New Details Emerge On Obama Troop Decision

New details are emerging as President Obama's announcement of his Afghanistan troop decision nears. In a primetime address to the nation, Obama is expected to increase the number of troops in Afghanistan and to boost the training of Afghan forces.

Copyright © 2009 NPR. For personal, noncommercial use only. See Terms of Use. For other uses, prior permission required.


This is ALL THINGS CONSIDERED from NPR News. I'm Michele Norris.


And I'm Melissa Block.

We're learning more today about President Obama's scheduled announcement next week on more troops for Afghanistan. The president will address the nation Tuesday night and will deliver his primetime address from the U.S. Military Academy at West Point. There are expectations that the president will approve a sizeable increase in U.S. troops for Afghanistan.

NPR's Pentagon correspondent Tom Bowman joins us now with some details. Tom, the key issue on everybody's mind is how many more troops will be sent? What have you heard?

TOM BOWMAN: Well, that's a central question that has been asked for the past couple of months. And General McChrystal, Stanley McChrystal, who is the top commander in Afghanistan, he's asked for 40,000 more troops. The new number I heard today, he'll get about 36,000. In most news organizations, the sort of reporting around that - roughly that figure - with the balance of the forces coming from NATO countries.

So, it looks like McChrystal will get pretty close to what he wants - that magic 40,000 number. And of those numbers I'm hearing that 10,000 new American trainers will be sent over and then the other troops will be largely combat and support troops. And look for troops that have been already been deployed to Afghanistan. So, perhaps the 10th Mountain Division from Fort Drum, New York, 101st Airborne from Fort Campbell, Kentucky, Marine units from Camp Lejeune, North Carolina. They also need a lot more helicopters, so, look for an aviation brigade as well.

BLOCK: So, tens of thousands potentially more U.S. troops. Will they be pursuing, Tom, a different strategy, a different role? You mentioned all these trainers.

BOWMAN: Right. Training is going to be a key part of this. And what General McChrystal wants is more robust training. So these trainers are going to be living and sleeping and eating with these Afghan recruits. And then they're going to do something different, they're going to roll out in operations with them once they've been trained. So, it's going to be this seamless move from training to operations with the Afghan forces. And that's something new.

And, also, I think the president is going to talk a lot about turning over provinces in Afghanistan once they've been pacified to Afghan forces. That's a key part of this, too, is you have to show some progress that security means something. It's turning into stability and that Afghan government has to take over. And I think, clearly, a big issue there is corruption. So he's going to talk a lot about what the Karzai government has to do dealing with corruption, providing more basic services to the people over there. That's something that's been lacking over in Afghanistan.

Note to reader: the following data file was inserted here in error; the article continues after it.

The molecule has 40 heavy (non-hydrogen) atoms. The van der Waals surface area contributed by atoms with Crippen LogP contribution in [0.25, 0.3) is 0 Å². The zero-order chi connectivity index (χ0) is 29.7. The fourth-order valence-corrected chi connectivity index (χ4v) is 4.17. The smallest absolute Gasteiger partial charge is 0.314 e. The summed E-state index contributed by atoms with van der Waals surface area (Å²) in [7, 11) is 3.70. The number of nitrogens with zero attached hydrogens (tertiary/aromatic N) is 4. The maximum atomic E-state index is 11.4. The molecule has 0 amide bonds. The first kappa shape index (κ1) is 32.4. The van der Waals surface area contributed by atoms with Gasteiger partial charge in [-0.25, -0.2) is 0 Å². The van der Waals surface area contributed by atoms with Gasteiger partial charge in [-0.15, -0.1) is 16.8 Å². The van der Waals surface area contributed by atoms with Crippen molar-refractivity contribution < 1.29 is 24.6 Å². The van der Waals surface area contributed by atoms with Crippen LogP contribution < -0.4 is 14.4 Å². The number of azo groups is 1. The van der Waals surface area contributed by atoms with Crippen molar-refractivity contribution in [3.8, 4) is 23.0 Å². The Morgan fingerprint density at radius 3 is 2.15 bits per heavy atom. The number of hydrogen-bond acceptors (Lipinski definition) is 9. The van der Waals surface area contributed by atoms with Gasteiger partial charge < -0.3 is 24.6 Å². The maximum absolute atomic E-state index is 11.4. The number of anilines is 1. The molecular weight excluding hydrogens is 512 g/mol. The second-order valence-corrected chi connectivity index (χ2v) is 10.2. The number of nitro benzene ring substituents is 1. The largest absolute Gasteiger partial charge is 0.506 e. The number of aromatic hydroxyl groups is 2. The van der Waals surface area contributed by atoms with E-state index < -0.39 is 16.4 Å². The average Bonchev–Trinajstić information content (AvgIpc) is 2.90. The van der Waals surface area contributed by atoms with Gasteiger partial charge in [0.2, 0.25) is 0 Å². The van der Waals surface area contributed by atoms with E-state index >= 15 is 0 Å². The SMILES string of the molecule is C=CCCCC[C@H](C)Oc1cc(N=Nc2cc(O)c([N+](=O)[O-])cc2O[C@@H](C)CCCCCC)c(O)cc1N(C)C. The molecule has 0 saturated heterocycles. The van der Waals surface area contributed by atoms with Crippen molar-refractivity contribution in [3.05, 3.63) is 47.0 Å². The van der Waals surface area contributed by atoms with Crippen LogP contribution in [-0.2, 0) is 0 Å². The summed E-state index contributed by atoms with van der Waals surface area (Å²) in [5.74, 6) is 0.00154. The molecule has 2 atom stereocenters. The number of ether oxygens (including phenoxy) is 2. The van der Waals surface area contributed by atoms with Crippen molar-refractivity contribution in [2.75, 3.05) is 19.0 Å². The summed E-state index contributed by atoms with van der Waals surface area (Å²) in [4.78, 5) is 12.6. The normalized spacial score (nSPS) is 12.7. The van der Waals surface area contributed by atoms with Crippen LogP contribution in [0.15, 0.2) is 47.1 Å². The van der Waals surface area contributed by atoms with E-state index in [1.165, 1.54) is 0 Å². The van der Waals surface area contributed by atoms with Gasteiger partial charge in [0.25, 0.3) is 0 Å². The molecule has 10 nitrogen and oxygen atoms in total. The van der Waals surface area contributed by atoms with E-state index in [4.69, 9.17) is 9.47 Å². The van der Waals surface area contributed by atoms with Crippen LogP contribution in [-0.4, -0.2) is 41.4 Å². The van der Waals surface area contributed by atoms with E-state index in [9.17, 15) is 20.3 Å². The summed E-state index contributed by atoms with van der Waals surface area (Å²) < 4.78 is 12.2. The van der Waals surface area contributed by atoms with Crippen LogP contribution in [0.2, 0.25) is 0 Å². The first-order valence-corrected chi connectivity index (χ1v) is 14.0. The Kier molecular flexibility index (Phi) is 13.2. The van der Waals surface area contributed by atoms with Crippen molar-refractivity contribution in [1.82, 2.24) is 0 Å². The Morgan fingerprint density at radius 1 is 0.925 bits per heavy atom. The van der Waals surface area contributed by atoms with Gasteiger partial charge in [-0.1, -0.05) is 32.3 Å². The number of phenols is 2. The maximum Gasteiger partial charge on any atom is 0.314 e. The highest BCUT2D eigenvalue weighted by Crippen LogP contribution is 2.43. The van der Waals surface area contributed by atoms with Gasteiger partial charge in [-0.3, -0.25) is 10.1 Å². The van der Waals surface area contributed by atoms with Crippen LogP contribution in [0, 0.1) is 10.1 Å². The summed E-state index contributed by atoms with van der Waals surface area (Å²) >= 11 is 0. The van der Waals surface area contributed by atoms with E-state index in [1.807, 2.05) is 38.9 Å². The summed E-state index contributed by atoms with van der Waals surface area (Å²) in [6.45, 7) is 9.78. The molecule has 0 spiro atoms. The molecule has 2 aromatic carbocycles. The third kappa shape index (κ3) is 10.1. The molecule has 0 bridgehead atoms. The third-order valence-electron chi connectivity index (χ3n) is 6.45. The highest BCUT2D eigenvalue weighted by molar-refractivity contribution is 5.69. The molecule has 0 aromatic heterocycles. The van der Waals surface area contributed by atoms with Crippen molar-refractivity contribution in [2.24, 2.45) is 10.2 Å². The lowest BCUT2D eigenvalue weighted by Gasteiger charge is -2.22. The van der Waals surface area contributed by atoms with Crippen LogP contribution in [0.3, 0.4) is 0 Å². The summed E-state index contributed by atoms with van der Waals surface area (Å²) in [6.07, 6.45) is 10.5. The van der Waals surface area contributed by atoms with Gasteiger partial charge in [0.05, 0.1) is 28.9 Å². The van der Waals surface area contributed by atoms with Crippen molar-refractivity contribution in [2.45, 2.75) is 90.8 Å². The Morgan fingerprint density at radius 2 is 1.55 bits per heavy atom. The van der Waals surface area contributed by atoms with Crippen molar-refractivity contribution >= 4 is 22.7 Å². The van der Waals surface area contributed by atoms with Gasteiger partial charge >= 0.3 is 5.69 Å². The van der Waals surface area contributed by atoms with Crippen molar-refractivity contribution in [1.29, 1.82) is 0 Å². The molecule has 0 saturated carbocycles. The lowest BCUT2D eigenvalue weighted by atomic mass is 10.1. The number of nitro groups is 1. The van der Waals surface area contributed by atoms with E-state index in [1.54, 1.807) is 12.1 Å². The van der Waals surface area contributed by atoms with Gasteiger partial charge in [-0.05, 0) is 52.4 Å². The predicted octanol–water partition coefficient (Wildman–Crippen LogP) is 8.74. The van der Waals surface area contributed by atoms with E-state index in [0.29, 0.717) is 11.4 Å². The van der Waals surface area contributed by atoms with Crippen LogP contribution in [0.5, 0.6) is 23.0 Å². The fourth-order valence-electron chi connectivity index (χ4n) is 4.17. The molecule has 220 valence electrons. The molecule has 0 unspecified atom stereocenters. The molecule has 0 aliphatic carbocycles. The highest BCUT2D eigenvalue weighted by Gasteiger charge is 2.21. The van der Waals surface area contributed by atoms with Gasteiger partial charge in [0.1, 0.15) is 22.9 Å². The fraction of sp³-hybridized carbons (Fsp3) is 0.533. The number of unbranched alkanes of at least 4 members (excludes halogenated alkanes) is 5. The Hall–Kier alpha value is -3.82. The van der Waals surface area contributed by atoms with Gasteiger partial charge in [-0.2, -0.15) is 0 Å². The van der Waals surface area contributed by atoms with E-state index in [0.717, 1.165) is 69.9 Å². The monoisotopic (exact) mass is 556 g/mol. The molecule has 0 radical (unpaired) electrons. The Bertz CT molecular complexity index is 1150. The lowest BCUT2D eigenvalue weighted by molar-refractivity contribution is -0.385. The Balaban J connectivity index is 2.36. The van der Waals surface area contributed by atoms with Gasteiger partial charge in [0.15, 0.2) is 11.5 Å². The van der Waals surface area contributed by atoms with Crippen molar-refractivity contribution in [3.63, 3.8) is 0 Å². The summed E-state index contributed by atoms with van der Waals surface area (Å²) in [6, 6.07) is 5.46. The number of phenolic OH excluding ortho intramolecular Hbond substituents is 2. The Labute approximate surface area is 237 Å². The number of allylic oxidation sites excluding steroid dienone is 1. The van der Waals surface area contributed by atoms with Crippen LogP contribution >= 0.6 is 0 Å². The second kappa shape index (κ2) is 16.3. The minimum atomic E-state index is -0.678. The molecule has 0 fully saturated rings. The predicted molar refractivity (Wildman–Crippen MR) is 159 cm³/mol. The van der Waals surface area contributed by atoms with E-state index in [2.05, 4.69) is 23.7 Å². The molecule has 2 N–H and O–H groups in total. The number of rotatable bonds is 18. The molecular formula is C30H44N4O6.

BLOCK: Tom, though, the White House Press Secretary Robert Gibbs was pressed today about whether the president will talk about an exit strategy and Robert Gibbs said our time there will be limited. What are you hearing about a timetable?

BOWMAN: Well, that's a key question, I think, for everyone to listen for Tuesday night when the president speaks. The president said he would bring this to an end. And we don't know exactly what he means by that. By flooding the zone with U.S. troops, clearly you're going to have better security, but it's going to take many years, most people say, to create stability. And, again, that's better governance from the Afghan government - that's more Afghan forces that can take the lead here.

That's something you don't do overnight. That could take - some people think a decade. So a key thing to hear from the president is, is he going to try to wrap this up by the end of his first term or is he going to sort of send a message that, listen, this is going to take a real long time and we have to stick with it? That's something to listen for.

BLOCK: Okay, NPR Pentagon correspondent Tom Bowman. Thank you very much.

BOWMAN: You're welcome.

Copyright © 2009 NPR. All rights reserved. No quotes from the materials contained herein may be used in any media without attribution to NPR. This transcript is provided for personal, noncommercial use only, pursuant to our Terms of Use. Any other use requires NPR's prior permission. Visit our permissions page for further information.

NPR transcripts are created on a rush deadline by a contractor for NPR, and accuracy and availability may vary. This text may not be in its final form and may be updated or revised in the future. Please be aware that the authoritative record of NPR's programming is the audio.



Please keep your community civil. All comments must follow the Community rules and terms of use, and will be moderated prior to posting. NPR reserves the right to use the comments we receive, in whole or in part, and to use the commenter's name and location, in any medium. See also the Terms of Use, Privacy Policy and Community FAQ.